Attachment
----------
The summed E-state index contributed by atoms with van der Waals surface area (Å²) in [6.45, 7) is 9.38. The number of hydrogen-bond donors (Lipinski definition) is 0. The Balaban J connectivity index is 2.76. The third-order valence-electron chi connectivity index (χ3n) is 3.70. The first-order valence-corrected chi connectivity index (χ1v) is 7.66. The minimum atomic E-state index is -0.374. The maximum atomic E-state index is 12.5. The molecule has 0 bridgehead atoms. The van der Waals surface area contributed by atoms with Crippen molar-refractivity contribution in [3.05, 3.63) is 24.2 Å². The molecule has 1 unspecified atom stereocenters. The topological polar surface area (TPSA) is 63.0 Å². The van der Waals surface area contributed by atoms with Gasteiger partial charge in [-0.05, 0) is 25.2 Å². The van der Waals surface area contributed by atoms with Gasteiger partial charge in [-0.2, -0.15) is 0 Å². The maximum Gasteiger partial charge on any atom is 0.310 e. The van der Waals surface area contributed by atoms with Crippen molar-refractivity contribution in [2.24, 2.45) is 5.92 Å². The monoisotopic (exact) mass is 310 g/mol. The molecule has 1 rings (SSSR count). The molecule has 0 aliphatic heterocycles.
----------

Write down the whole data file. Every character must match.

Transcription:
The summed E-state index contributed by atoms with van der Waals surface area (Å²) in [6.45, 7) is 9.38. The number of hydrogen-bond donors (Lipinski definition) is 0. The Balaban J connectivity index is 2.76. The third-order valence-electron chi connectivity index (χ3n) is 3.70. The first-order valence-corrected chi connectivity index (χ1v) is 7.66. The minimum atomic E-state index is -0.374. The maximum atomic E-state index is 12.5. The molecule has 0 bridgehead atoms. The van der Waals surface area contributed by atoms with Crippen molar-refractivity contribution in [3.05, 3.63) is 24.2 Å². The molecule has 1 unspecified atom stereocenters. The topological polar surface area (TPSA) is 63.0 Å². The van der Waals surface area contributed by atoms with Gasteiger partial charge in [-0.05, 0) is 25.2 Å². The van der Waals surface area contributed by atoms with Gasteiger partial charge in [-0.2, -0.15) is 0 Å². The maximum Gasteiger partial charge on any atom is 0.310 e. The van der Waals surface area contributed by atoms with Crippen molar-refractivity contribution in [2.24, 2.45) is 5.92 Å². The monoisotopic (exact) mass is 310 g/mol. The molecule has 1 rings (SSSR count). The molecule has 0 aliphatic heterocycles.